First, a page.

Addressing Hearing Loss May Improve Care of Older Adults

The settings where we receive medical care are often noisy, bustling, and stressful. Overlapping conversations, beeping monitors, and PA announcements create a din of background noise. It can be hard to have one-on-one conversations, particularly for patients with hearing loss. How does this fact impact the quality of care that hard-of-hearing patients receive?

Jan Blustein, professor of health policy and medicine at NYU, believes that in noisy hospital wards and emergency rooms across the country, older patients–a large percentage of whom have hearing loss–are experiencing poorer health outcomes. She and her colleagues have been researching this issue. They have recently published an analysis in the BMJ (formerly the British Medical Journal) outlining the problem, and a few simple steps clinicians can take to ensure their patients understand vital information about their care. 

 How does hearing loss affect the quality of care patients receive? 

Medical professionals are trained to use patient-oriented language and communicate clearly with patients. But how many of them account for hearing loss in the people they treat? Professor Blustein believes that hearing loss in older patients is rarely considered to the detriment of their care. 

In an interview with Navjoyt Ladder, clinical editor of the BMJ, Blustein commented on the way that hearing loss can negatively impact health outcomes in medical settings:

“If patients can’t hear what we’re saying they’re unlikely to be able to communicate with us, or to understand, or to for example follow up appropriately. If you discharge someone in a noisy emergency room and change the medications, for example it’s going to be difficult, if that person hasn’t heard you, for that person to be able to comply…And I’m quite confident that it’s more of a global problem. People who have hearing loss, when they’re in noisy situations, or in stressful situations, or when they’re in situations where an unfamiliar vocabulary is being used, will simply check out and not follow what’s going on.” 

Simple steps which can improve the care of hard of hearing patients:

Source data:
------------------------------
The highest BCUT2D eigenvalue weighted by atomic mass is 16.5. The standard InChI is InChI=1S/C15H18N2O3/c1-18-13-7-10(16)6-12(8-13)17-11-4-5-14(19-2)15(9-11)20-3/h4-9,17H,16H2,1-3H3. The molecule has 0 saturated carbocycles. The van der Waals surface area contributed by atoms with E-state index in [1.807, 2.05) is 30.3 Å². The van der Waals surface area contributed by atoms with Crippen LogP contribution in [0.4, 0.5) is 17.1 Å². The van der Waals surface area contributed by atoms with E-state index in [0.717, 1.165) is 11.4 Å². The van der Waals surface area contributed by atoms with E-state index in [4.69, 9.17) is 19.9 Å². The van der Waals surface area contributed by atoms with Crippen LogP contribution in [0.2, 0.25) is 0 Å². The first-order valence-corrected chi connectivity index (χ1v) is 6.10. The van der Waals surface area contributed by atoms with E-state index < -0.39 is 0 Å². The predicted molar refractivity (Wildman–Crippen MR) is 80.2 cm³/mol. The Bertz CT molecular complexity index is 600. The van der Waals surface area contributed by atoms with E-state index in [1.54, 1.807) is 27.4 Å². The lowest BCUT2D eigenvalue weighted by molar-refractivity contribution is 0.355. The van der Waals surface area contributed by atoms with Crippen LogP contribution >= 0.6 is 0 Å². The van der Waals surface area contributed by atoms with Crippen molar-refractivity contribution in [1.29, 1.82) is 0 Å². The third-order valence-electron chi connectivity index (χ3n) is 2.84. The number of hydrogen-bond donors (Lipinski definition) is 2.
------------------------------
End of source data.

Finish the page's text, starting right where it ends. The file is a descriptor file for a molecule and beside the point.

1) Face patients while speaking. People with hearing loss tend to lip-read. With this in mind, medical personnel should make sure to face their patients the whole time they communicate with them and ensure not to cover their mouths. 

2) Speak clearly at a reasonable volume. When communicating with hard-of-hearing patients, doctors should make sure to articulate (but not in an exaggerated fashion) and speak at a loud enough volume to be heard over background noise. Shouting, however, doesn’t help and can impede understanding. 

3) Make the environment as quiet as possible. This means turning off the television, asking people in the room to speak one at a time, and taking any other steps that will help to create a quiet, calm setting for listening. 

4) Use a pocket amplifier. Also called a personal sound amplifier, this device consists of a unit that is easy to hold in your hands (similar to the size of a small cell phone) that has headphones attached. When the patient with hearing loss is communicating with the doctor, they simply put on the headphones, turn on the device and listen. These devices are stocked in many hospitals across the US and are simple to use and maintain. Many older patients appreciate using them, as they can significantly assist with one-on-one conversations.

Why has hearing loss in older patients been under-recognized for so long?

 According to professor Blustein, the lack of awareness surrounding this issue stems partly from the fact that disability, as opposed to dramatic, acute illness, is not something medicine tends to focus on. Hearing loss, in particular, is often dismissed as being “normal for aging,” and the fact that older people don’t catch as much is taken for granted, an occurrence which Blustein attributes to pervasive ageism in medical settings. 

She also points out that people with hearing loss are sometimes reluctant to disclose their disability and that wearing hearing aids can be stigmatizing. There is still a shortage of published research on medical outcomes for patients with hearing loss. Still, Blustein hopes that as doctors become more aware of this condition’s pervasiveness, they will be able to improve care for patients in acute situations.

The takeaway:

  1. Due to competing noise and poor sound insulation, hospital settings are often complicated, stressful listening situations for people with hearing loss. 
  2. Communication is vital for good, adequate healthcare, so the hard of hearing are at risk of receiving a lower quality of treatment.
  3. Clinicians should consider that older patient may struggle with speech recognition and should use proven strategies to facilitate understanding.
  4. Hospitals should focus on providing hearing assistive devices as needed and routine testing of older patients for hearing loss.

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